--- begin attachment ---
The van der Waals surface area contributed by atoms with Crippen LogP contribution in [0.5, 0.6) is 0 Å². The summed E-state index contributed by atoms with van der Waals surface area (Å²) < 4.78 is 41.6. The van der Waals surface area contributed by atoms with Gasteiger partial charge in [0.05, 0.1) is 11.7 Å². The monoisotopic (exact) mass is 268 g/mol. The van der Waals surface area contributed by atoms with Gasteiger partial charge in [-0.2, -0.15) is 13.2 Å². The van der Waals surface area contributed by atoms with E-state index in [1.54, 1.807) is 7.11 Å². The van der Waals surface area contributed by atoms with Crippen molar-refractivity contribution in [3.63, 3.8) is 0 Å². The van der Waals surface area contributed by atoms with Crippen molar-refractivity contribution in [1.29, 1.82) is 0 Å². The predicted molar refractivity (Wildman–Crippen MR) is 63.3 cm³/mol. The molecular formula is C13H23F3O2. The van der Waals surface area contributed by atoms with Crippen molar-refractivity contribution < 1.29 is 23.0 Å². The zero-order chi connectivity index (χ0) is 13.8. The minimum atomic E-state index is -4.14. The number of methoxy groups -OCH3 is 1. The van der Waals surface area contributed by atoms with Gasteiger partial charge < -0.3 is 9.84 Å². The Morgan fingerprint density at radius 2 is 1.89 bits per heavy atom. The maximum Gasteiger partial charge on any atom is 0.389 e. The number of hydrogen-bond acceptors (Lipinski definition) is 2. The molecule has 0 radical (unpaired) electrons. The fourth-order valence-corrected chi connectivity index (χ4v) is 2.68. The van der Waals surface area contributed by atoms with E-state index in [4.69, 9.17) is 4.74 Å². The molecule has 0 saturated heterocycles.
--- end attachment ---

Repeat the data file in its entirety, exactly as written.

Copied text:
The van der Waals surface area contributed by atoms with Crippen LogP contribution in [0.5, 0.6) is 0 Å². The summed E-state index contributed by atoms with van der Waals surface area (Å²) < 4.78 is 41.6. The van der Waals surface area contributed by atoms with Gasteiger partial charge in [0.05, 0.1) is 11.7 Å². The monoisotopic (exact) mass is 268 g/mol. The van der Waals surface area contributed by atoms with Gasteiger partial charge in [-0.2, -0.15) is 13.2 Å². The van der Waals surface area contributed by atoms with E-state index in [1.54, 1.807) is 7.11 Å². The van der Waals surface area contributed by atoms with Crippen molar-refractivity contribution in [3.63, 3.8) is 0 Å². The van der Waals surface area contributed by atoms with Crippen molar-refractivity contribution in [1.29, 1.82) is 0 Å². The predicted molar refractivity (Wildman–Crippen MR) is 63.3 cm³/mol. The molecular formula is C13H23F3O2. The van der Waals surface area contributed by atoms with Crippen molar-refractivity contribution < 1.29 is 23.0 Å². The zero-order chi connectivity index (χ0) is 13.8. The minimum atomic E-state index is -4.14. The number of methoxy groups -OCH3 is 1. The van der Waals surface area contributed by atoms with Gasteiger partial charge < -0.3 is 9.84 Å². The Morgan fingerprint density at radius 2 is 1.89 bits per heavy atom. The maximum Gasteiger partial charge on any atom is 0.389 e. The number of hydrogen-bond acceptors (Lipinski definition) is 2. The molecule has 0 radical (unpaired) electrons. The fourth-order valence-corrected chi connectivity index (χ4v) is 2.68. The van der Waals surface area contributed by atoms with E-state index in [4.69, 9.17) is 4.74 Å². The molecule has 0 saturated heterocycles.